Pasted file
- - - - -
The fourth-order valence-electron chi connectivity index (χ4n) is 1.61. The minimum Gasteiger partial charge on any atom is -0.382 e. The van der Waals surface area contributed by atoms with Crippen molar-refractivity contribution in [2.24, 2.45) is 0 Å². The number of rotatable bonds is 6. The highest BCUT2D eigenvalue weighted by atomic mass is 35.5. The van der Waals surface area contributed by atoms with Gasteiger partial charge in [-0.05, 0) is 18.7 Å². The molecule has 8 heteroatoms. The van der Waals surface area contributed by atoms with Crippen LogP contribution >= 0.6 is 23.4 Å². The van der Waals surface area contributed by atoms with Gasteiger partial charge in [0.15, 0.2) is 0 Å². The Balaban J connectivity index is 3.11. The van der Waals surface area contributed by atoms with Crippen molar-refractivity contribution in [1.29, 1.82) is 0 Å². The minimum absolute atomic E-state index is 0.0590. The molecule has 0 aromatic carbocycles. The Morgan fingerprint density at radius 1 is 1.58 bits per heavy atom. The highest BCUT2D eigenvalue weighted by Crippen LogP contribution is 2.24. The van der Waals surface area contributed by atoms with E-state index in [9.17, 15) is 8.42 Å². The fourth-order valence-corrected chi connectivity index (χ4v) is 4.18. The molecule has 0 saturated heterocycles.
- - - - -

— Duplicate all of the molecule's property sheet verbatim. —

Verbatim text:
The fourth-order valence-electron chi connectivity index (χ4n) is 1.61. The minimum Gasteiger partial charge on any atom is -0.382 e. The van der Waals surface area contributed by atoms with Crippen molar-refractivity contribution in [2.24, 2.45) is 0 Å². The number of rotatable bonds is 6. The highest BCUT2D eigenvalue weighted by atomic mass is 35.5. The van der Waals surface area contributed by atoms with Gasteiger partial charge in [-0.05, 0) is 18.7 Å². The molecule has 8 heteroatoms. The van der Waals surface area contributed by atoms with Crippen LogP contribution >= 0.6 is 23.4 Å². The van der Waals surface area contributed by atoms with Gasteiger partial charge in [0.15, 0.2) is 0 Å². The Balaban J connectivity index is 3.11. The van der Waals surface area contributed by atoms with Crippen molar-refractivity contribution in [1.29, 1.82) is 0 Å². The minimum absolute atomic E-state index is 0.0590. The molecule has 0 aromatic carbocycles. The Morgan fingerprint density at radius 1 is 1.58 bits per heavy atom. The highest BCUT2D eigenvalue weighted by Crippen LogP contribution is 2.24. The van der Waals surface area contributed by atoms with E-state index in [9.17, 15) is 8.42 Å². The fourth-order valence-corrected chi connectivity index (χ4v) is 4.18. The molecule has 0 saturated heterocycles.